Article Text

SP0081 Impact of Imaging in Clinical Management of Inflammatory Back Pain: The Example of MRI in Spondyloarthritis
  1. M. Østergaard1
  1. 1Copenhagen Center for Arthritis Research, Center for Rheumatology and Spinal Diseases, Copenhagen Univ. Hosp. at Glostrup, Glostrup, Denmark


Magnetic resonance imaging (MRI) is, through its ability to directly visualize inflammatory changes in bone and soft tissues, the most sensitive imaging modality for recognizing early spine and sacroiliac joint changes in inflammatory back pain (IBP) and axial spondyloarthritis. MRI findings indicating active disease in the sacroiliac joints (sacroiliitis) include juxta-articular bone marrow oedema, and enhancement of the bone marrow and the joint space after contrast medium administration, while visible chronic changes include bone erosions, sclerosis, periarticular fatty tissue accumulation, bone spurs and ankylosis. Typical lesions of the spine, which indicate active disease, are spondylitis, spondylodiscitis, and arthritis of the facet, costovertebral and costotransverse joints. Structural changes include bone erosions, focal fat infiltration, bone spurs and/or ankylosis frequently occur. Enthesitis is also common, and may affect the interspinal and supraspinal ligaments and the interosseous ligaments in the retro-articular space of the sacroiliac joints. Some patients also have disease manifestations in peripheral joints and entheses, and these can be visualized by MRI as in other diseases [1,2].

MRI has resulted in a major improvement in the evaluation and management of patients with IBP and suspected SpA. Firstly, it permits earlier diagnosis of SpA [3-5]. Diagnosis was previously dependent on presence of bilateral moderate or unilateral severe radiographic sacroiliitis, as part of the modified New York criteria for AS [6]. This frequently delayed the diagnosis by 7-10 years [7]. The current Assessment of SpondyloArthritis international Society (ASAS) criteria only takes MRI into consideration in their definition [4]. However, recent data indicate that inclusion of structural changes (bone erosion) in the definition of a “positive MRI” would increase the sensitivity without decreasing the specificity [8-9]. Thus, it would be relevant for ASAS to revisit the definition of a “positive MRI”. ASAS has also recently developed a proposal for a positive MRI of the spine in SpA [10].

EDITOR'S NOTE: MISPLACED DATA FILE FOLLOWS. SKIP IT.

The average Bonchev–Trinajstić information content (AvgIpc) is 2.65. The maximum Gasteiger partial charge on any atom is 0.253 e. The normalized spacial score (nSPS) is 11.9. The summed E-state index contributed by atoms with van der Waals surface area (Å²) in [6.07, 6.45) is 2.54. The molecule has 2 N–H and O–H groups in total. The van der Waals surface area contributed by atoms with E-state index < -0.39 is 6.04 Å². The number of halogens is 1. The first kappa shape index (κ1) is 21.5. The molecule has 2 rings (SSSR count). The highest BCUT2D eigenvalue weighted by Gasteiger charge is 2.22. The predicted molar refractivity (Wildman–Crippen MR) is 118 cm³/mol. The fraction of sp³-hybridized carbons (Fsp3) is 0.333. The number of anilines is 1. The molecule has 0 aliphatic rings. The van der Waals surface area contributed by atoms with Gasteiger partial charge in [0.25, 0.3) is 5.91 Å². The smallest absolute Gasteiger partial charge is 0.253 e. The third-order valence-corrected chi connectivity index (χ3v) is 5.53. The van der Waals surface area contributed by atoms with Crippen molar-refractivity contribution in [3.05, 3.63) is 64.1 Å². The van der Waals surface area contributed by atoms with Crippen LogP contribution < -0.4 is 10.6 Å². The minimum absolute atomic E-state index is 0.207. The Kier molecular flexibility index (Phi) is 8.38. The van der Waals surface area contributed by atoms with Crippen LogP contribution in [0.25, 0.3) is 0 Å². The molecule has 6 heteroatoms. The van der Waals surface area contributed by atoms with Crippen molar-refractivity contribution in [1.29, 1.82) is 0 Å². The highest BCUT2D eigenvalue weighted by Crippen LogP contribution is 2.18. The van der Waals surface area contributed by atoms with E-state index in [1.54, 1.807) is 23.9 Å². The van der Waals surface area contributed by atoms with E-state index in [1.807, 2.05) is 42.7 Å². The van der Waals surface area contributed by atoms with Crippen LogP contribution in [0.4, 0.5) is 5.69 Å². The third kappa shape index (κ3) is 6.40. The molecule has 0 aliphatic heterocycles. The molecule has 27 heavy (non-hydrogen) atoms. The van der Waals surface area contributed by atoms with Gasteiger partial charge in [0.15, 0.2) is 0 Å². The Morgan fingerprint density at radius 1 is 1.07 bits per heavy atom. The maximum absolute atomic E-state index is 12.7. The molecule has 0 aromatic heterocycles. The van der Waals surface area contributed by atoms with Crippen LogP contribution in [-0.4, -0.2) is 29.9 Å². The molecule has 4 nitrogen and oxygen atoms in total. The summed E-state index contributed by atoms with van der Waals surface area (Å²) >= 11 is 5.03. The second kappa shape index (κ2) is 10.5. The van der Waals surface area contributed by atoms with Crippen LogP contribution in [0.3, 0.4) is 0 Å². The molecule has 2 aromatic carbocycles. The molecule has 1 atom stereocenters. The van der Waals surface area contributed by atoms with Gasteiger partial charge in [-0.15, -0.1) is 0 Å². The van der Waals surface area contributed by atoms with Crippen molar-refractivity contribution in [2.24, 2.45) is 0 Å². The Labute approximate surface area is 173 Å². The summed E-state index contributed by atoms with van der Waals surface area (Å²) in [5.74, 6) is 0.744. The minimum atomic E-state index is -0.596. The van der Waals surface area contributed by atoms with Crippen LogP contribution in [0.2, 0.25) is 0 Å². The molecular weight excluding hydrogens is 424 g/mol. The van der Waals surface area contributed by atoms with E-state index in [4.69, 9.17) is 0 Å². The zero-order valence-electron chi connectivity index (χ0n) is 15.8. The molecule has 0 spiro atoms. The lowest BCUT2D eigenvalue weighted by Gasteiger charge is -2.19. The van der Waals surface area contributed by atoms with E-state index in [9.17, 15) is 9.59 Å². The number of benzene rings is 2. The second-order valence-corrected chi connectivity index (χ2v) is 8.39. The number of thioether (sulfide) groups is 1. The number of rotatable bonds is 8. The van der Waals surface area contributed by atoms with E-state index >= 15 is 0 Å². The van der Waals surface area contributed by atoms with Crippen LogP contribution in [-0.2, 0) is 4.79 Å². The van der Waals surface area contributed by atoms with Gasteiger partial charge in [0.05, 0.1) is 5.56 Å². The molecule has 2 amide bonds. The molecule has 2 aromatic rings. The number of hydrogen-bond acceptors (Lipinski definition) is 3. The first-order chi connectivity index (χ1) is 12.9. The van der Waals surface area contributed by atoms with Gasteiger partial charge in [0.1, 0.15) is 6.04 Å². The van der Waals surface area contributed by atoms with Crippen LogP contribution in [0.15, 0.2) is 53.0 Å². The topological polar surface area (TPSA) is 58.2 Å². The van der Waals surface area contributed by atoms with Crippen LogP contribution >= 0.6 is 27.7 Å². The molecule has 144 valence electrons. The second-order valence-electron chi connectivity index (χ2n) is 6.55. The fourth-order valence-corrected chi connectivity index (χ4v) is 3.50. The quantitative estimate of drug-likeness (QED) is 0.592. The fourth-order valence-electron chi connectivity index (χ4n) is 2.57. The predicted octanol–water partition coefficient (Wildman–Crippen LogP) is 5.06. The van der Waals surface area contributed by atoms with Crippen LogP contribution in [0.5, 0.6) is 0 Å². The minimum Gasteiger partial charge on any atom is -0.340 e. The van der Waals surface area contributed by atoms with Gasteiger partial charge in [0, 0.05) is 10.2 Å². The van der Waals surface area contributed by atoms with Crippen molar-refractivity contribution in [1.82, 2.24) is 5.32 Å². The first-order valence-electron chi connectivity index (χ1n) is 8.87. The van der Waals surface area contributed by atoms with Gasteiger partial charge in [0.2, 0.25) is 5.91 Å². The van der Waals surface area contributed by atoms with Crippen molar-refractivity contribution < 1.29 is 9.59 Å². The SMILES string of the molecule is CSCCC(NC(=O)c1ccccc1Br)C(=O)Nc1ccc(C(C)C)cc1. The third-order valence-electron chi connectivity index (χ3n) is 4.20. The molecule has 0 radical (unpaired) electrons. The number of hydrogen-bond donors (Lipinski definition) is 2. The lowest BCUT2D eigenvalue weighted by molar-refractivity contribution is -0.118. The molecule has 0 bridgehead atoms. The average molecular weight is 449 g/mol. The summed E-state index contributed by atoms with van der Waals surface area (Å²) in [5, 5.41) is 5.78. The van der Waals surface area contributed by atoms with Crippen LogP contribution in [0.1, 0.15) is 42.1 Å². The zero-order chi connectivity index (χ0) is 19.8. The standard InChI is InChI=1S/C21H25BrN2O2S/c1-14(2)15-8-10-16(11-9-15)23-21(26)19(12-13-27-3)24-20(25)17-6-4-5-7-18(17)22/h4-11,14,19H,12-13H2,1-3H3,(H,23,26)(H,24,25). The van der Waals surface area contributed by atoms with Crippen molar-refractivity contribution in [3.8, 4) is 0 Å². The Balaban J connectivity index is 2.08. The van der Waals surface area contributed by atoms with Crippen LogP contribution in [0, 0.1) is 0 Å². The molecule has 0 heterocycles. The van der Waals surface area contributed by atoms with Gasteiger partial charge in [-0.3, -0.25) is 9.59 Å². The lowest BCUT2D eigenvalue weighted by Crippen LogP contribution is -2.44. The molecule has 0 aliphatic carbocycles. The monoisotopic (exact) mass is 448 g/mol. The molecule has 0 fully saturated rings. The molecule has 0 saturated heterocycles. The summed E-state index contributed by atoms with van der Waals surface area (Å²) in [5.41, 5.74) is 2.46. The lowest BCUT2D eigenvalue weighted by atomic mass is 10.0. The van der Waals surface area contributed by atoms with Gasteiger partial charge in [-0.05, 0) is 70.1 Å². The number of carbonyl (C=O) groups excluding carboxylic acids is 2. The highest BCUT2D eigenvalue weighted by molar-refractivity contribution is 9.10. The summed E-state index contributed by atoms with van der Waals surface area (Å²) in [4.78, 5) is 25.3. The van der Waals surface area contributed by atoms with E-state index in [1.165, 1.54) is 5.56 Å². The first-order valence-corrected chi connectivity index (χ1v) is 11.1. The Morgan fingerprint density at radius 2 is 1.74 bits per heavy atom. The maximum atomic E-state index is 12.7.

MRI is also useful for management of patients with SpA, as MRI can provide objective evidence of currently active inflammation in patients with SpA [1,2]. Until the introduction of MRI, disease activity assessment was restricted to patient-reported outcomes, such as the Bath Ankylosing Spondylitis disease activity index (BASDAI) and functional index (BASFI) [11], because disease activity could not be assessed in a sensitive manner by biochemical (mainly C- reactive protein (CRP)) or physical evaluation [12,13]. Finally, recent data have documented that vertebral corner inflammation has predictive value with subsequent development of radiographic syndesmophytes [14-16].

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Disclosure of Interest None Declared

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